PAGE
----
Review: Terrier by Tamora Pierce


Terrier (Beka Cooper, #1)

Terrier by Tamora Pierce

My rating: 5 of 5 stars


Review: Terrier by Tamora Pierce

This book follows Beka Cooper, a sixteen-year-old woman (most would say girl but if you read the book, she deserves the term woman), who is training to be a Dog. Now, in this world that is the same as the State police from what I can gather from the explanation of its structure. She started out living in the streets after her parents could no longer support her and her siblings. So the Lord in charge of the district ended up taking her in.

This Lord is also the head of the Provost’s Guard which contains the Dogs. This gives Beka an advantage most don’t have. She has both the knowledge of the lower city and the basic training that any one needs to survive on the street. But those aren’t the only resources Beka has. Armed with a magical cat and some unconventional informants, Beka solved some pretty horrendous cases.

This book was fast paced for the most part with some lag in the middle where the case took a back burner. The first-person narrative really draws you into the story and the cases. You feel what Beka feels. You learn things as Beka learns things. It keeps you guessing until Beka finally puts all of the pieces together at the end.

I mentioned in my previous post that something about it seemed safe and comforting and I think that’s the fact that and I think that’s the fact that it’s like I have a friend. The journal style of writing makes you feel like you are reading the journal of a friend or a letter from a friend.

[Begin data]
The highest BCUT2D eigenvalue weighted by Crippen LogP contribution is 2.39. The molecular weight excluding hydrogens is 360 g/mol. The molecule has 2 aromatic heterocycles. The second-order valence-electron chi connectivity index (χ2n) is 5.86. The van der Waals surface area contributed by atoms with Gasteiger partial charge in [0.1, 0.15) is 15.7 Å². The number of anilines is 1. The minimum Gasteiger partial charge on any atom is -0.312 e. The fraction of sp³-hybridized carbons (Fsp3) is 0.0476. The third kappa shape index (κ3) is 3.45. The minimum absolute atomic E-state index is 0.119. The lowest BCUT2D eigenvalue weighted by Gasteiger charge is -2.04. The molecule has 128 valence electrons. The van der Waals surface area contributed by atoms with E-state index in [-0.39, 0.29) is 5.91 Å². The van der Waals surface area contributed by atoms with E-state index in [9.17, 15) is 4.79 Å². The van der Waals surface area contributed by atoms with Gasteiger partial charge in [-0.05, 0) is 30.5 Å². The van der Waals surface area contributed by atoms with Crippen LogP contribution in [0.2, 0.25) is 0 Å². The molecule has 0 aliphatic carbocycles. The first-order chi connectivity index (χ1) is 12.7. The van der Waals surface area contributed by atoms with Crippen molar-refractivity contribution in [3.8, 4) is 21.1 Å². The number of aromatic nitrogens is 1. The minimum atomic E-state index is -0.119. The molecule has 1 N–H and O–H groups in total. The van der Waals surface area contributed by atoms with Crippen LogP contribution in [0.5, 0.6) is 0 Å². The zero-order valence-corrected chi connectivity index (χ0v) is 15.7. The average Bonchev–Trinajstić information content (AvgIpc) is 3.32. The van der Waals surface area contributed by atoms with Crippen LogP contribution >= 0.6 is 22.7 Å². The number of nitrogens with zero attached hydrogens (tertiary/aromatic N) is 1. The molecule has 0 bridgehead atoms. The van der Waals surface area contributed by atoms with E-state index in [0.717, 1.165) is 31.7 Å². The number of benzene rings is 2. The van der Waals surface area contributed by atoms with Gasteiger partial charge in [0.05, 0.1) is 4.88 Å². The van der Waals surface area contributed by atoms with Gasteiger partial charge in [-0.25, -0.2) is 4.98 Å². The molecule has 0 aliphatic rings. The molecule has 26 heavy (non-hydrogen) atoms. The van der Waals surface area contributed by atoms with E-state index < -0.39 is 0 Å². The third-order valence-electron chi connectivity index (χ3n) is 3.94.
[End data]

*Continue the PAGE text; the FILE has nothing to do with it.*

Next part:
Beka is also someone with severe social anxiety and the whole journey of her training to be a Dog was sort of also her trying to overcome that.

I think having a character who doesn’t really interact with people very well who has a feline companion to help her get through life is a really good idea in this current climate. It brings awareness to something that people don’t really know how to address still. It discusses having a mental illness without it having a name while still validating it and not letting it hold the character back.

I feel like it’s especially useful for the age demographic the book is “intended” for. This book came out when I was in middle school and is geared towards the YA age group. They are the ones who usually have the beginnings of mental illness symptoms and don’t know how to discuss them or are uncomfortable with doing so.

This book isn’t just good because of its background social commentary it has other elements that make it a really good book. For me those elements are: Interesting characters, minimal focus on love interests (this is good for the type of book that it is), and a fast paced and interesting plot. Overall, I would definitely recommend this book, to anyone not just YA. (A fight for another time)

-Review written on April 1st.



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